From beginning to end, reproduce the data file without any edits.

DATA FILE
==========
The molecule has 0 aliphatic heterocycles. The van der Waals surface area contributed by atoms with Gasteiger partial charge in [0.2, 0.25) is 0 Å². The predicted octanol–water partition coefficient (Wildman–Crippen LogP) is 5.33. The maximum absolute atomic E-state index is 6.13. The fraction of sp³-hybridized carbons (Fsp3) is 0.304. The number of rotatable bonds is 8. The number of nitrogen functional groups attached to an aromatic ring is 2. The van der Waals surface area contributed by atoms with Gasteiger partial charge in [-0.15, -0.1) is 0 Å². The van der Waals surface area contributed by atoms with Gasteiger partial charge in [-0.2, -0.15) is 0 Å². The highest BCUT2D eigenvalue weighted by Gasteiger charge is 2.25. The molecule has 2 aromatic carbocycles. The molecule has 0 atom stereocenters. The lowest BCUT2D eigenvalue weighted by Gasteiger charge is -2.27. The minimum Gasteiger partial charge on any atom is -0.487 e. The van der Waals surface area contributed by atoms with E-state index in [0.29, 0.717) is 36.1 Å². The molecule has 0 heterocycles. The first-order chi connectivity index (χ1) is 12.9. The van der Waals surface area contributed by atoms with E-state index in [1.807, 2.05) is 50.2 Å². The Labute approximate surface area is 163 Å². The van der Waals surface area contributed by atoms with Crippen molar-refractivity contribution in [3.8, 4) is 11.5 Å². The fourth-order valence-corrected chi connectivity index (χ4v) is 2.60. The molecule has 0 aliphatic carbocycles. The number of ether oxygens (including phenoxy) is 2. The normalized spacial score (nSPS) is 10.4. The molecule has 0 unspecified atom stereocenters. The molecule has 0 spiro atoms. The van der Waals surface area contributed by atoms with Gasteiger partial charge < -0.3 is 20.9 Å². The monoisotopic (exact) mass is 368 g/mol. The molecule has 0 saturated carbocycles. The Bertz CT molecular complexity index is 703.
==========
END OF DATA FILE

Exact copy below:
The molecule has 0 aliphatic heterocycles. The van der Waals surface area contributed by atoms with Gasteiger partial charge in [0.2, 0.25) is 0 Å². The predicted octanol–water partition coefficient (Wildman–Crippen LogP) is 5.33. The maximum absolute atomic E-state index is 6.13. The fraction of sp³-hybridized carbons (Fsp3) is 0.304. The number of rotatable bonds is 8. The number of nitrogen functional groups attached to an aromatic ring is 2. The van der Waals surface area contributed by atoms with Gasteiger partial charge in [-0.15, -0.1) is 0 Å². The van der Waals surface area contributed by atoms with Gasteiger partial charge in [-0.2, -0.15) is 0 Å². The highest BCUT2D eigenvalue weighted by Gasteiger charge is 2.25. The molecule has 2 aromatic carbocycles. The molecule has 0 atom stereocenters. The lowest BCUT2D eigenvalue weighted by Gasteiger charge is -2.27. The minimum Gasteiger partial charge on any atom is -0.487 e. The van der Waals surface area contributed by atoms with E-state index in [0.29, 0.717) is 36.1 Å². The molecule has 0 heterocycles. The first-order chi connectivity index (χ1) is 12.9. The van der Waals surface area contributed by atoms with E-state index in [1.807, 2.05) is 50.2 Å². The Labute approximate surface area is 163 Å². The van der Waals surface area contributed by atoms with Crippen molar-refractivity contribution in [3.8, 4) is 11.5 Å². The fourth-order valence-corrected chi connectivity index (χ4v) is 2.60. The molecule has 0 aliphatic carbocycles. The number of ether oxygens (including phenoxy) is 2. The normalized spacial score (nSPS) is 10.4. The molecule has 0 unspecified atom stereocenters. The molecule has 0 spiro atoms. The van der Waals surface area contributed by atoms with Gasteiger partial charge < -0.3 is 20.9 Å². The monoisotopic (exact) mass is 368 g/mol. The molecule has 0 saturated carbocycles. The Bertz CT molecular complexity index is 703.